Each year, thousands of students at every level, from early years to post-16, visit the Flamingo Land zoo to learn more about the world around them.
Flamingo Land plays an active role in conservation and environmental education. This is increasingly relevant, due to the continued urbanisation of many areas of the world, as zoos may represent the most accessible destination for people wishing to get in touch with wildlife.
Flamingo Land has been a member of BIAZA, the British and Irish Association of Zoos and Aquariums, and EAZA, its European counterpart, for many years.
BIAZA and EAZA are professional accreditation bodies that represent only the best zoos in Britain, Ireland and Europe. Although all zoos must comply with strict government regulations, to be a member of an accreditation body requires compliance with even more stringent codes of practice, as well as significant contributions to the fields of animal welfare, research, conservation and education. Accreditation body membership brings a number of benefits, including training sessions and conferences for zoo staff. BIAZA and EAZA zoos also have very close relationships with one another, collaborating on conservation projects and coordinating animal moves to ensure the success of breeding programmes for endangered species.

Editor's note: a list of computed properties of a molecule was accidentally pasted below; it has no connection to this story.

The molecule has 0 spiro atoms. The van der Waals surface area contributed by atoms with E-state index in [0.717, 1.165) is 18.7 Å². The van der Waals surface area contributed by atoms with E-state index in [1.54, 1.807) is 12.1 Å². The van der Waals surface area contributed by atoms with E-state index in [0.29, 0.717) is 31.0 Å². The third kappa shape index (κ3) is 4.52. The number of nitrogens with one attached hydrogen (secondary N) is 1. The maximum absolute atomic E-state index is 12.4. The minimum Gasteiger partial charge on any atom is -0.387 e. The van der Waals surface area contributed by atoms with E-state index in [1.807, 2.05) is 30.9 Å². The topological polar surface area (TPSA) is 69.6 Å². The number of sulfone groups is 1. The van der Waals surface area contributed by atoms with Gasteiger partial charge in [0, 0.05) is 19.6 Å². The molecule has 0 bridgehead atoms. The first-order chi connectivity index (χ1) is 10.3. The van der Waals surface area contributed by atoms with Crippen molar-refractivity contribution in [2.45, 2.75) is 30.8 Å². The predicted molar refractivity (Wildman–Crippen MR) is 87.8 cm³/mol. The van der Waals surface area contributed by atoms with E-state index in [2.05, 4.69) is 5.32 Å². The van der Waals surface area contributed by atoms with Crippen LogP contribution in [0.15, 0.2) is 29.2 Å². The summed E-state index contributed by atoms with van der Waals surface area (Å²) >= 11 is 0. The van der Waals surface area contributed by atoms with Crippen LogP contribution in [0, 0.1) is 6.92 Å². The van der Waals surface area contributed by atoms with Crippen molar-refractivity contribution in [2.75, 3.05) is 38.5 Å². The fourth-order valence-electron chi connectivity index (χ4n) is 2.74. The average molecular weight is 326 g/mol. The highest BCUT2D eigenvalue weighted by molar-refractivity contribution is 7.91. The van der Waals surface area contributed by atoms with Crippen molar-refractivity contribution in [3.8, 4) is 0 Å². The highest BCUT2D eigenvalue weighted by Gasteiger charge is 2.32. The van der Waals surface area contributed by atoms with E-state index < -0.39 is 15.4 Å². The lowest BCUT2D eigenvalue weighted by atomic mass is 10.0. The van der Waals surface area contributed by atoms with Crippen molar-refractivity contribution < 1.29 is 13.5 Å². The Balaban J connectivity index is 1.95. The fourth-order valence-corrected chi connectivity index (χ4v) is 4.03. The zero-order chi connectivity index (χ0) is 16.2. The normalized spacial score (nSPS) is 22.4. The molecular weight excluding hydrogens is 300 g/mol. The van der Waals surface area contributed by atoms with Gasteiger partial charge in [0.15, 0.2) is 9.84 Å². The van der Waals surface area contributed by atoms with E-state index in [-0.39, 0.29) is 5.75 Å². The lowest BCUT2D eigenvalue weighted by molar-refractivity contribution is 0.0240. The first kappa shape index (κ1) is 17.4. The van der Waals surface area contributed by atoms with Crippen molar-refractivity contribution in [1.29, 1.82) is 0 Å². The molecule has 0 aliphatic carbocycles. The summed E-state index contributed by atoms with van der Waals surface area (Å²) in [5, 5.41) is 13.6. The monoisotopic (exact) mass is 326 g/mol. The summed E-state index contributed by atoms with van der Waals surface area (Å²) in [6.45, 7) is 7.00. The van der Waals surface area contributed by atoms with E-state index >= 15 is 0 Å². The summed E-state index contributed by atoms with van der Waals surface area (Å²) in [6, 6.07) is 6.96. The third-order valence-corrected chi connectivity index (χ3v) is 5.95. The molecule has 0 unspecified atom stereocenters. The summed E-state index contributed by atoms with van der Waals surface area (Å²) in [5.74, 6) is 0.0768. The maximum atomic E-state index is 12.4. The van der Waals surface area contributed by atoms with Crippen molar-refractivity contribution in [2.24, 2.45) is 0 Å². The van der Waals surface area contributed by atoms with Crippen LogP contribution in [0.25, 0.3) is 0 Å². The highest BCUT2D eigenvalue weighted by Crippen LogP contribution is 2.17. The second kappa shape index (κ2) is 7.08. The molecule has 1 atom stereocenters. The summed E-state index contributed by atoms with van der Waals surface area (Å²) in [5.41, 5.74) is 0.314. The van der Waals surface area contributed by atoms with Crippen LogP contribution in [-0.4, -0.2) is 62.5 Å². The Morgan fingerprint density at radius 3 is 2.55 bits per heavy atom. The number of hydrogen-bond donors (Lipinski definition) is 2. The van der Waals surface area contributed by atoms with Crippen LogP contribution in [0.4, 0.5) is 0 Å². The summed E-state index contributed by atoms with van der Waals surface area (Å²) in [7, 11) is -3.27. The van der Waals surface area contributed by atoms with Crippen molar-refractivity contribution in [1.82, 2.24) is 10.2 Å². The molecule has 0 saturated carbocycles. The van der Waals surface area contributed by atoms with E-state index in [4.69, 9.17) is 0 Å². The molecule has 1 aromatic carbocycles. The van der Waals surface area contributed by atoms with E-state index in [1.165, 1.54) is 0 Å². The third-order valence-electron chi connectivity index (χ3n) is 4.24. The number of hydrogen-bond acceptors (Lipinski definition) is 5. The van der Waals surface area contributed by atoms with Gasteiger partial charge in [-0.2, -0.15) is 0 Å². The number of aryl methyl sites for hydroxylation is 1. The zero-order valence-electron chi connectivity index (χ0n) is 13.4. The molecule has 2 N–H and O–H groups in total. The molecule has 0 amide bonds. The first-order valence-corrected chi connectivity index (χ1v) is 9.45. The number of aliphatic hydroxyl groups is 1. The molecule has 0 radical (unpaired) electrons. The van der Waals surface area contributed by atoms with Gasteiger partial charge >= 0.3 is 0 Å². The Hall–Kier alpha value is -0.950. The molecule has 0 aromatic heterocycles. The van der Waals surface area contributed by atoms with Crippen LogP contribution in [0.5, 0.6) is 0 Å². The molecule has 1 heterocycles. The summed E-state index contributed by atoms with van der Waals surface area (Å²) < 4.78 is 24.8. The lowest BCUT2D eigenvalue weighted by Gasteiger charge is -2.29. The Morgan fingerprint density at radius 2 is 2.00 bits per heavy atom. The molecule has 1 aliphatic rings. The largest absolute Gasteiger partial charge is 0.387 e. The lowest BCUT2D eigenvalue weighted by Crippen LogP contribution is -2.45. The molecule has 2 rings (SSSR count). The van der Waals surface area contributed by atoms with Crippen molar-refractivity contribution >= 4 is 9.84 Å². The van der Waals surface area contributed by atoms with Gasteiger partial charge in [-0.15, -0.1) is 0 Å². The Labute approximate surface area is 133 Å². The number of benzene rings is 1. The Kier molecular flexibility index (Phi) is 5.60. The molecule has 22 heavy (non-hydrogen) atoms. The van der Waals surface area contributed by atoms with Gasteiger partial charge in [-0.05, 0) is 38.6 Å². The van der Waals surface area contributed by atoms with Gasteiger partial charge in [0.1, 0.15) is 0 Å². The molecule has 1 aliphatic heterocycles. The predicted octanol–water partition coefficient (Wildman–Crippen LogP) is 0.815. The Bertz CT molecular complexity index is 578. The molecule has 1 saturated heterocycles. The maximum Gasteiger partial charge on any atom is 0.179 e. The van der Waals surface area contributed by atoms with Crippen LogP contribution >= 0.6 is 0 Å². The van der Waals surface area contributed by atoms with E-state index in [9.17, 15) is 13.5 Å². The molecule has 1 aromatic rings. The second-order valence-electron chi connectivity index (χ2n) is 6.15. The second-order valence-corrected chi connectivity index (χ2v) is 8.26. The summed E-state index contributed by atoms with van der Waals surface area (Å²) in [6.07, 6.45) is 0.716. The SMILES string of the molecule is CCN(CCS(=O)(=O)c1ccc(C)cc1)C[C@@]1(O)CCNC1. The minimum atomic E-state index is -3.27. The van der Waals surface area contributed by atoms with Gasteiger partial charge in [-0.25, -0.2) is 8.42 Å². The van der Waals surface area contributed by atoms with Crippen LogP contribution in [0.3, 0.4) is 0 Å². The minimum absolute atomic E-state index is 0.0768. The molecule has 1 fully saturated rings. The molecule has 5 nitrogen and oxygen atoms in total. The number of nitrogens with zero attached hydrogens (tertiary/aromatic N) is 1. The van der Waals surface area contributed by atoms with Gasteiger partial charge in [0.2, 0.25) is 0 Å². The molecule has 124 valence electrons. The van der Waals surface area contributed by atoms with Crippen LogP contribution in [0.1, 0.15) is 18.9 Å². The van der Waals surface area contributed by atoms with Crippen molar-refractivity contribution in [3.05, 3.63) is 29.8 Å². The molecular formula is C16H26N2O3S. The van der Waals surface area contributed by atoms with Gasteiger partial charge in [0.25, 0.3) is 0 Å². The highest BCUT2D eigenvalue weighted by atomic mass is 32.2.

Our group of banded mongoose has increased in size due to the addition of three babies!
These small animals are miniatures of their parents, so they look very cute! Despite being small they are very vocal, squeaking to their mother so she is aware of where they are and their needs. The photo shows one of our babies actively running around with its mother. The mothers are still quite protective of their offspring so will try to make sure they are close by and are visible. In the wild the young would be defenceless against any predators so depend on their mothers for protection and to teach them how to be a mongoose. The babies are fully integrated into the group so if you’re visiting us this winter you may be lucky enough to spot them in our Children’s Planet area. Our keepers assume that the babies have different mothers but the same father. This is a replica of the natural behaviour in the wild, where there would be one dominant male within the group and several breeding females.